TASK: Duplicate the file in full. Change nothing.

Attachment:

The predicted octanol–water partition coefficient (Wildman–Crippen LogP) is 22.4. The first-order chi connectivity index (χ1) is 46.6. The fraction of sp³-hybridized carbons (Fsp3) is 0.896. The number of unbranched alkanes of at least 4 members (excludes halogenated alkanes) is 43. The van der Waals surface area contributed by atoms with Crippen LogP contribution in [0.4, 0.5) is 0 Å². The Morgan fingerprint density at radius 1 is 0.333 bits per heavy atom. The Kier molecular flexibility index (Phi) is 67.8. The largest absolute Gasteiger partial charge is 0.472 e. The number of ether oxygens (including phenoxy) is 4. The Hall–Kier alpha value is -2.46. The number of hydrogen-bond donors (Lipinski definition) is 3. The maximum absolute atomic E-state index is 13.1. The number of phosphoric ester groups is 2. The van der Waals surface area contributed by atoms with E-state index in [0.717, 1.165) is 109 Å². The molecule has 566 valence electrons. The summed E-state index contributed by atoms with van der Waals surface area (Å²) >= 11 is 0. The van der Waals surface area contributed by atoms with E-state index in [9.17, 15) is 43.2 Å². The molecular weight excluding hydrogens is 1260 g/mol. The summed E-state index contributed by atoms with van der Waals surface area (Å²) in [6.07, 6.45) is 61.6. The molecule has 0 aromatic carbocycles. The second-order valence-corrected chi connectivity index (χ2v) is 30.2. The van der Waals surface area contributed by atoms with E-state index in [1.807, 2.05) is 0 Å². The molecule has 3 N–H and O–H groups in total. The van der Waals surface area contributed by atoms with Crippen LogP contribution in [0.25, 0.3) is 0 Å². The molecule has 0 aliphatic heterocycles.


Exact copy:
The predicted octanol–water partition coefficient (Wildman–Crippen LogP) is 22.4. The first-order chi connectivity index (χ1) is 46.6. The fraction of sp³-hybridized carbons (Fsp3) is 0.896. The number of unbranched alkanes of at least 4 members (excludes halogenated alkanes) is 43. The van der Waals surface area contributed by atoms with Crippen LogP contribution in [0.4, 0.5) is 0 Å². The Morgan fingerprint density at radius 1 is 0.333 bits per heavy atom. The Kier molecular flexibility index (Phi) is 67.8. The largest absolute Gasteiger partial charge is 0.472 e. The number of ether oxygens (including phenoxy) is 4. The Hall–Kier alpha value is -2.46. The number of hydrogen-bond donors (Lipinski definition) is 3. The maximum absolute atomic E-state index is 13.1. The number of phosphoric ester groups is 2. The van der Waals surface area contributed by atoms with E-state index in [0.717, 1.165) is 109 Å². The molecule has 566 valence electrons. The summed E-state index contributed by atoms with van der Waals surface area (Å²) >= 11 is 0. The van der Waals surface area contributed by atoms with E-state index in [9.17, 15) is 43.2 Å². The molecular weight excluding hydrogens is 1260 g/mol. The summed E-state index contributed by atoms with van der Waals surface area (Å²) in [6.07, 6.45) is 61.6. The molecule has 0 aromatic carbocycles. The second-order valence-corrected chi connectivity index (χ2v) is 30.2. The van der Waals surface area contributed by atoms with E-state index in [1.807, 2.05) is 0 Å². The molecule has 3 N–H and O–H groups in total. The van der Waals surface area contributed by atoms with Crippen LogP contribution in [0.25, 0.3) is 0 Å². The molecule has 0 aliphatic heterocycles.